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Basic Metalsmithing: Work Hardening and Annealing

Learn how work hardening affects your jewelry making and learn how annealing your sheet metal can help. Understand this basic metalsmithing concept better.

This is an introduction to the concepts of work hardening and annealing. It is critical that beginning metalsmiths starting to hammer, solder and form metals understand these principles. Read on to learn more. This popular blog post was updated in 2019.

One of the first lessons in jewelry making involves the concept of work hardening and annealing metal. The most commonly used example to illustrate the concept is the familiar experience of bending a paperclip wire back and forth until the metal finally snaps. The wire starts out flexible so what makes it eventually break? The answer is work hardening.

         

Work Hardening

Many jewelry makers have felt the effects of work hardening. Sometimes you can break a headpin or a piece of wire when repeatedly trying to get a coil just right. The breakage is not due to bad metal sheet it has just been work hardened by too much movement.

Claw pendant on Copper by Erica Stice
Work hardened sheet metal
Work hardening is not always terrible. I purposely work hardened this claw pendant to show cracks in key locations on the pendant, for instance, around the claws and the edges. - Erica Stice

Bending, hammering and shaping metal wire or sheet puts stress on the metal. Those tasks are actually moving the molecules in the metal to a point where they are no longer able to absorb pressure. When this happens, it will literally crack or break the metal.

         

Annealing Sheet Metal

As you are working a piece of metal, you will feel when it begins to resist alterations as it work hardens. The good news is that most jewelry metals are easily softened or "annealed" to make them workable again. In fact, you can go through many cycles of work hardening and annealing on a single piece of jewelry.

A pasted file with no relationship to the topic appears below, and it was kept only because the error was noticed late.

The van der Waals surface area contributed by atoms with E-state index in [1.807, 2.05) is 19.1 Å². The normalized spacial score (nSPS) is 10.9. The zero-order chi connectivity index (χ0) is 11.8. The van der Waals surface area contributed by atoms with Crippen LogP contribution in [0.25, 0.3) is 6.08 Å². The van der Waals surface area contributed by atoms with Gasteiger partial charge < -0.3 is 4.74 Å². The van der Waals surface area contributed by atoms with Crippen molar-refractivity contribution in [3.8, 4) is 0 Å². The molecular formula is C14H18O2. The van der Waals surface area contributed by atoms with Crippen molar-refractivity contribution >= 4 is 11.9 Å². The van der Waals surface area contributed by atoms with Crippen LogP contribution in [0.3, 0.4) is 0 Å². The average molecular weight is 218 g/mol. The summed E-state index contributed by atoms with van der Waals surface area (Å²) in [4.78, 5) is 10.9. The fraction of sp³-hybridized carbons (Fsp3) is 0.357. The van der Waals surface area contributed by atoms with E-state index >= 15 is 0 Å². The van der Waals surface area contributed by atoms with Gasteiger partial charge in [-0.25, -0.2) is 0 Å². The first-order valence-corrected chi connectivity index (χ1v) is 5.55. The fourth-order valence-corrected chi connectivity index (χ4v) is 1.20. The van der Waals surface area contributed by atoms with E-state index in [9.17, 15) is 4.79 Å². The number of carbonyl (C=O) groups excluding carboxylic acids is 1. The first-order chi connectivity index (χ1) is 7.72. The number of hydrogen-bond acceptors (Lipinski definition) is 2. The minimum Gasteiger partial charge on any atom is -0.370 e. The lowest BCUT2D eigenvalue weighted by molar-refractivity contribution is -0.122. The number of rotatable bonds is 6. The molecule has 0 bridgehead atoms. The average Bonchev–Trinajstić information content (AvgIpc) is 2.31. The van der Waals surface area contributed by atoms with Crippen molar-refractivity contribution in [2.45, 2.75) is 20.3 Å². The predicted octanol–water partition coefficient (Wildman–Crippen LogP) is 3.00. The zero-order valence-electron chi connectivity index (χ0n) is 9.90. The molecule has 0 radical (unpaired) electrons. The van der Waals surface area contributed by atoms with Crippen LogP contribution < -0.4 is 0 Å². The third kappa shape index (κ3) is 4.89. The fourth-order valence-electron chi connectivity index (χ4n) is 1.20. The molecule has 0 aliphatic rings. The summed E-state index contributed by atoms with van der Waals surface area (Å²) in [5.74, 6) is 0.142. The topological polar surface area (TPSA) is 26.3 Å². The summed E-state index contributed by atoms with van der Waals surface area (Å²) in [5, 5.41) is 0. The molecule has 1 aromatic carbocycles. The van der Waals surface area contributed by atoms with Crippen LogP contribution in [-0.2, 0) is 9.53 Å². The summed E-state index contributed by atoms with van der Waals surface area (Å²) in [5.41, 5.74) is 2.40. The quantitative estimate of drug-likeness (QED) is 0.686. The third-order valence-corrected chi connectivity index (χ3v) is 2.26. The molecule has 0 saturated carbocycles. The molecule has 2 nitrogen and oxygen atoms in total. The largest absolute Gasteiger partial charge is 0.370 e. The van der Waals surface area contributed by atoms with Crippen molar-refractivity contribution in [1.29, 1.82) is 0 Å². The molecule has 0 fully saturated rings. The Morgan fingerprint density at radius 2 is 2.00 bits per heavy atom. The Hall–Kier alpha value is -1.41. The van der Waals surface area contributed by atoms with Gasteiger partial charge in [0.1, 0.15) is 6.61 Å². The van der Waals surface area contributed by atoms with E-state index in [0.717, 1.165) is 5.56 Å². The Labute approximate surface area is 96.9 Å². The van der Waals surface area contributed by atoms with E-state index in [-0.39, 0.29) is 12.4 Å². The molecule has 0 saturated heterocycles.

Fold-formed Sterling Silver Leaf by Erica Stice
Annealing jewelry sheet metal

The leaf pendant shown above, was heavily work hardened to achieve the final result. It was fold formed, rounded & shaped, textured, filed and cut, which put tremendous strain on the sterling silver sheet, therefore I annealed the silver 4-5 times just to prevent any cracks from forming. - Erica Stice

When you feel the sheet metal begin to work harden, immediately anneal to avoid breakage. Annealing silver metal too soon will not be a big problem but waiting until it is too late may cause irreparable damage.

         

Steps to Annealing

To anneal a metal you must bring it up to a critical temperature with a torch and then quench the hot metal in water. Be careful not to heat metals beyond the annealing temperature or they will melt. A good guide, to prevent this from happening, is to use a permanent marker on the metal sheet. The mark will burn off near the annealing temperature of copper and silver, then you know to stop heating and quench it.

  1. Place your work-hardened metal on a safe soldering board or charcoal block.
  2. Take a permanent marker and use it to draw a line on your metal sheet.
  3. Take your torch and set it on the largest flame that you can.
  4. Heat the entire piece, otherwise the parts unheated will remain work hardened.
  5. Turn off the torch as soon as the marker line disappears.
  6. Immediately quench it in water.

Note: Dry your piece thoroughly after quenching it, water can damage your jewelry tools if it's not completely wiped off.

         


Watch the video below to see how quickly metal can be annealed.

Halstead is one of North America's leading distributors of jewelry supplies. The firm is celebrating its 46th anniversary this year. Halstead specializes in wholesale findings, chain, and metals for jewelry artists.

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